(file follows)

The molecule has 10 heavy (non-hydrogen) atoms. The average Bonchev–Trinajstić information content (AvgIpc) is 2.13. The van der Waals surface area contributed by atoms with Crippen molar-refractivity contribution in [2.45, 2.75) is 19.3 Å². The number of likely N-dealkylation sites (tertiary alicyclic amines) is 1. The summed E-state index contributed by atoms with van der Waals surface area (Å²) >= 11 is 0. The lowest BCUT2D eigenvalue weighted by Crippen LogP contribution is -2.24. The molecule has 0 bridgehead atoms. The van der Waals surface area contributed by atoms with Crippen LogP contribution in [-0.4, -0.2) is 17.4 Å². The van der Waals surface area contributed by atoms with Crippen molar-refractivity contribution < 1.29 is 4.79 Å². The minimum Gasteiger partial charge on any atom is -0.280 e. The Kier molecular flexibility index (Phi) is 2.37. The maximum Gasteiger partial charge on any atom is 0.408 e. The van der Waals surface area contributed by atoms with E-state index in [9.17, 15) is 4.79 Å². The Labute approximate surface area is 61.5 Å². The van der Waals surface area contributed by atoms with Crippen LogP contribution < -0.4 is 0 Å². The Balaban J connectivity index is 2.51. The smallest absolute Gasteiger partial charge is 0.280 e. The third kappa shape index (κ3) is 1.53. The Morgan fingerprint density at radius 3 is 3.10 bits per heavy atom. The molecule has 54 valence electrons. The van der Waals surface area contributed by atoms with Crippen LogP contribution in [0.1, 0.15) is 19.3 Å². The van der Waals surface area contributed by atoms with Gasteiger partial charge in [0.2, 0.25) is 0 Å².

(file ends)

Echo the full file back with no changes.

The molecule has 10 heavy (non-hydrogen) atoms. The average Bonchev–Trinajstić information content (AvgIpc) is 2.13. The van der Waals surface area contributed by atoms with Crippen molar-refractivity contribution in [2.45, 2.75) is 19.3 Å². The number of likely N-dealkylation sites (tertiary alicyclic amines) is 1. The summed E-state index contributed by atoms with van der Waals surface area (Å²) >= 11 is 0. The lowest BCUT2D eigenvalue weighted by Crippen LogP contribution is -2.24. The molecule has 0 bridgehead atoms. The van der Waals surface area contributed by atoms with Crippen LogP contribution in [-0.4, -0.2) is 17.4 Å². The van der Waals surface area contributed by atoms with Crippen molar-refractivity contribution < 1.29 is 4.79 Å². The minimum Gasteiger partial charge on any atom is -0.280 e. The Kier molecular flexibility index (Phi) is 2.37. The maximum Gasteiger partial charge on any atom is 0.408 e. The van der Waals surface area contributed by atoms with E-state index in [9.17, 15) is 4.79 Å². The Labute approximate surface area is 61.5 Å². The van der Waals surface area contributed by atoms with Crippen LogP contribution < -0.4 is 0 Å². The Balaban J connectivity index is 2.51. The smallest absolute Gasteiger partial charge is 0.280 e. The third kappa shape index (κ3) is 1.53. The Morgan fingerprint density at radius 3 is 3.10 bits per heavy atom. The molecule has 54 valence electrons. The van der Waals surface area contributed by atoms with Crippen LogP contribution in [0.1, 0.15) is 19.3 Å². The van der Waals surface area contributed by atoms with Gasteiger partial charge in [0.2, 0.25) is 0 Å².